Explore These Brilliant Vintage Polish Movie Posters From The Cold War

Published September 27, 2014
Updated April 11, 2021

Polish movie posters rarely offer "literal translations of the plot" — but rather experiment with social ideas and critiques.

Polish Movie Poster For Alien
Polish Movie Poster For Barbarella
Polish Movie Poster For Blues Brothers
Cabaret Movie Poster
Explore These Brilliant Vintage Polish Movie Posters From The Cold War
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During the Cold War, Polish artists approached movie posters differently from the rest of the world. Instead of using stills or headshots, they often created imagery inspired by the movies themselves.

The result was a vibrant, eclectic collection of colorful posters that ended up looking more like pieces of art than advertisements stuck to the front of a movie theater. While the depictions of American cinema were often mind-boggling, they were also stunning — and thoughtful.

Some of them are so outside the bounds of what we'd expect — especially if you've seen the movie — that they have to be seen to be believed. Discover some of the most eye-popping Polish movie posters in the gallery above.

The Early Days Of Poster Making In Poland

Stanisław Wyspiański Poster

Wikimedia CommonsStanisław Wyspiański, depicted in this self portrait, was a Polish poster maker at the end of the 19th century.

Poland has a long history with posters. Starting in the 1890s, artists would produce colorful posters to promote art exhibitions, theater performances, and ballets. They mixed popular styles like Japanism, Jugendstil, Secessionist, and Cubism with traditional symbolism and Polish folklore. This often led to thought-provoking and uniquely national designs.

The artists' work was so admired that the city of Krakow announced the first "International Exposition of the Poster" in 1898. Its organizer, Jan Wdowiszewski, believed that posters should combine artistic and utilitarian value, present a critical view of reality, and fit in at both art galleries and alleyways. There's no question that many Polish posters fit that description.

Between World War I and World War II, the purpose of posters changed slightly. Instead of promoting artistic events and performances, many posters were more geared toward advertising products. Other posters would promote Poland itself — and encourage tourists to visit the country.

Poster techniques also became increasingly specific, as experts were eager to weigh in on what made a certain poster "good" or "bad." For this time period, the Department of Architecture at Warsaw Technical University once described the ideal poster as: "based on sophisticated humor, a maximum of synthesis, and a masterly use of color."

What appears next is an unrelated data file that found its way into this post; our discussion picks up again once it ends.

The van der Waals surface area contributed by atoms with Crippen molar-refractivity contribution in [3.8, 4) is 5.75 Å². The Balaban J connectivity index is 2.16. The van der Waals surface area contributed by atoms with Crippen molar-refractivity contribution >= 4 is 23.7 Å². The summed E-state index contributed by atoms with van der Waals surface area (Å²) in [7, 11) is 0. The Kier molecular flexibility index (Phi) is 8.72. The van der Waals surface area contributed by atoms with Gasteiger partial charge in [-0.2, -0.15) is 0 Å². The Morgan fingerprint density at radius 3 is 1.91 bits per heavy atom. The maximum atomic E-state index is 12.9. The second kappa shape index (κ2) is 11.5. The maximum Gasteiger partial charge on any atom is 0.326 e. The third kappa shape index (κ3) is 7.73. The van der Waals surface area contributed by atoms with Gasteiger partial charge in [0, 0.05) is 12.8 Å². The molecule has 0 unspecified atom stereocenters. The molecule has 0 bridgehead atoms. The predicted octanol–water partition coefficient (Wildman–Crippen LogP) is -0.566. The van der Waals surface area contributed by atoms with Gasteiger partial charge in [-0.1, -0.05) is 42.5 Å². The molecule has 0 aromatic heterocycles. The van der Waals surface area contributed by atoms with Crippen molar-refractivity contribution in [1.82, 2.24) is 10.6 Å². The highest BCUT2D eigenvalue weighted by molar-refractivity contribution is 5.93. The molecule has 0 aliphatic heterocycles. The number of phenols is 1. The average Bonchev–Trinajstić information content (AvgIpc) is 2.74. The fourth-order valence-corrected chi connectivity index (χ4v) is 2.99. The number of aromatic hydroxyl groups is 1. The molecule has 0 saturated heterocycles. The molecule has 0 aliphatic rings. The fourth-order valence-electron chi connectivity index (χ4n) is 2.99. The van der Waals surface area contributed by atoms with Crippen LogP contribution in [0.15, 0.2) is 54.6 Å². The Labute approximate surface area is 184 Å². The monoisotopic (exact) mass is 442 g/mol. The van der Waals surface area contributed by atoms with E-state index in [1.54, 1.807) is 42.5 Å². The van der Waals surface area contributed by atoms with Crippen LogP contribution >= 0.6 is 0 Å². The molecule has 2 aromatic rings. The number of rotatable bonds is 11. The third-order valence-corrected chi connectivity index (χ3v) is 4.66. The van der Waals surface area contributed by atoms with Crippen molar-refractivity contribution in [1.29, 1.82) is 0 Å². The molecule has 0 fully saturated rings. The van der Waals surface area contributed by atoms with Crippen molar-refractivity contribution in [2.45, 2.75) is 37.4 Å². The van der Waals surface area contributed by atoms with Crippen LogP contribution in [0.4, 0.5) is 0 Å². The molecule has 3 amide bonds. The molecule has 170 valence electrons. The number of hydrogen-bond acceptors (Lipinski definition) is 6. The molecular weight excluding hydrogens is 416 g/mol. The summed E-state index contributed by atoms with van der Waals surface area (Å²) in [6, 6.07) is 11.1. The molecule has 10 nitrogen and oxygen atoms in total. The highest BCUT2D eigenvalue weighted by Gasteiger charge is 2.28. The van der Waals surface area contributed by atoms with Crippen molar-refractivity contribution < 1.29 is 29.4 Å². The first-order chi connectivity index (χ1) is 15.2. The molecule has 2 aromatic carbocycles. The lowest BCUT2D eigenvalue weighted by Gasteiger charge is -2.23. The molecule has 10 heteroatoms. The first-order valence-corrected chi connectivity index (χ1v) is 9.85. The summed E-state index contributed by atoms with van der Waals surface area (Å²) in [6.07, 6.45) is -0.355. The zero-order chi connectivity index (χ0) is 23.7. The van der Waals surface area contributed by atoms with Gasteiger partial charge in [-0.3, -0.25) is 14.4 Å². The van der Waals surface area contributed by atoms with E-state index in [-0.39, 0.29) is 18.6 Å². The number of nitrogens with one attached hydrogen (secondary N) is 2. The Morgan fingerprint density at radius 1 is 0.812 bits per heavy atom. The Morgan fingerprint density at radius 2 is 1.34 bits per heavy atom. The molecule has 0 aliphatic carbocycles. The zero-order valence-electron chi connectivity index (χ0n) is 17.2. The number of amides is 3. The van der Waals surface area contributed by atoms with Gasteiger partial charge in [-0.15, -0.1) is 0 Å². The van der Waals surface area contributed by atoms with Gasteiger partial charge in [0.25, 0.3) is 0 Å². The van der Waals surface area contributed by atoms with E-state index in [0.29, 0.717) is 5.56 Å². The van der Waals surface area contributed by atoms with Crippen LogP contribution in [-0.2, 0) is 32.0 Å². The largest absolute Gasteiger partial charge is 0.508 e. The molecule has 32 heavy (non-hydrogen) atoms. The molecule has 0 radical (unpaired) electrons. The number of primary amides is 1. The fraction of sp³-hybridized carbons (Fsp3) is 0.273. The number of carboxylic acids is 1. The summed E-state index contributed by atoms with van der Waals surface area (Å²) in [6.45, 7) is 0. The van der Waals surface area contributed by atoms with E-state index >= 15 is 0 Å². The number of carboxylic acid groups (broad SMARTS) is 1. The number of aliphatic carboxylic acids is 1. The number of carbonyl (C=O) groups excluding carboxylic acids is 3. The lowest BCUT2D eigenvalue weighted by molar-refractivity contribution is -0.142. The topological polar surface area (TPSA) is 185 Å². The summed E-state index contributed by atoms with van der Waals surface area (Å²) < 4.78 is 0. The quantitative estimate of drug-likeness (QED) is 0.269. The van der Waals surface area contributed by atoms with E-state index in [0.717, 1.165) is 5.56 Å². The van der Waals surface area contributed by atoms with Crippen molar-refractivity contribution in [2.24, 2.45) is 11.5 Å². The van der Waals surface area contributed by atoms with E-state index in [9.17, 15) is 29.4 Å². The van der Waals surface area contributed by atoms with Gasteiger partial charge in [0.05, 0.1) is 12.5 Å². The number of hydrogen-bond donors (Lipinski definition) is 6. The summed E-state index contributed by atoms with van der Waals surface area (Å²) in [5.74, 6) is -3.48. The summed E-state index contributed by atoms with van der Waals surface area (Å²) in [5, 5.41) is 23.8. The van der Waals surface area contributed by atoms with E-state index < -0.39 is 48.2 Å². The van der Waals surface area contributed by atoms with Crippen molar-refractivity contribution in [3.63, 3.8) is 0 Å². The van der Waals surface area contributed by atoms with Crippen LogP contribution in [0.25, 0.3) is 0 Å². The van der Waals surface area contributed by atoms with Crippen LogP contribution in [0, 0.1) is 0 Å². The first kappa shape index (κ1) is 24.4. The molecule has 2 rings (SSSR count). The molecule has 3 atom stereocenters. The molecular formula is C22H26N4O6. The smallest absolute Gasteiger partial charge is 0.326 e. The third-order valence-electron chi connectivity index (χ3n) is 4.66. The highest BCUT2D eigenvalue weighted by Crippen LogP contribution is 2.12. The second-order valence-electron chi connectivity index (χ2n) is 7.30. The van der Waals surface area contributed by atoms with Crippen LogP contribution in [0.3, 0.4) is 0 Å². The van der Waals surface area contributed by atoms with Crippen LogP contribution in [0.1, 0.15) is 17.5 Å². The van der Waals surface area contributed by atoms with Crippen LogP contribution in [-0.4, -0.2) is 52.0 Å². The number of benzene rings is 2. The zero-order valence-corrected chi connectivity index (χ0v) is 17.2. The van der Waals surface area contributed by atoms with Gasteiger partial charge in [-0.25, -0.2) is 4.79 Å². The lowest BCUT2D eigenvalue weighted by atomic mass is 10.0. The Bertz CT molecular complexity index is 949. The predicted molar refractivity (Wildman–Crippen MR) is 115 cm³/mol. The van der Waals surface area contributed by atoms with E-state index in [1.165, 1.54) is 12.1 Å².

How Polish Posters Changed During The Cold War

Cold War Poland

Wikimedia CommonsDuring the Cold War, it was common to see Polish people waiting in long lines outside of state-run grocery stores.

Polish posters really hit their stride during the age of Communism. From 1952 to 1989, the Soviet bloc controlled Poland — and posters were often the only spots of color along the gray, quiet streets in Polish cities. Around this time, many artists sought to "outsmart censorship with subtle wit." Posters were the perfect way to accomplish this goal.

Often, poster makers were hired in-house by theaters, operas, and museums. This resulted in many unique perspectives on popular films. More often than not, Polish artists avoided a "literal translation of the plot" and instead sought to express the overall mood of the movie.

Doing so allowed for creative expression and commentary on life in Poland that otherwise may have gone unaddressed. So it's no surprise that movie posters of the era were a unique mix of art, politics, and film. Many of them offered powerful — yet subtle — political commentaries.

Polish movie posters dwindled in production throughout the 1970s, and all but disappeared by the late 1980s. In 1989, film distribution was privatized, meaning that the once vibrant art form was dead.

But even though it's dead, it's certainly not forgotten. The Poster Museum in Poland houses over 50,000 vintage posters that guests can still enjoy today. Visitors can take a colorful walk down memory lane and enjoy some of the wildest movie posters ever created in the country.


After looking through these vintage Polish movie posters, check out these vintage Soviet propaganda posters. Then, take a look back at some of the most iconic "Old Hollywood" celebrity couples.

Erin Kelly
An All That’s Interesting writer since 2013, Erin Kelly focuses on historic places, natural wonders, environmental issues, and the world of science. Her work has also been featured in Smithsonian and she’s designed several published book covers in her career as a graphic artist.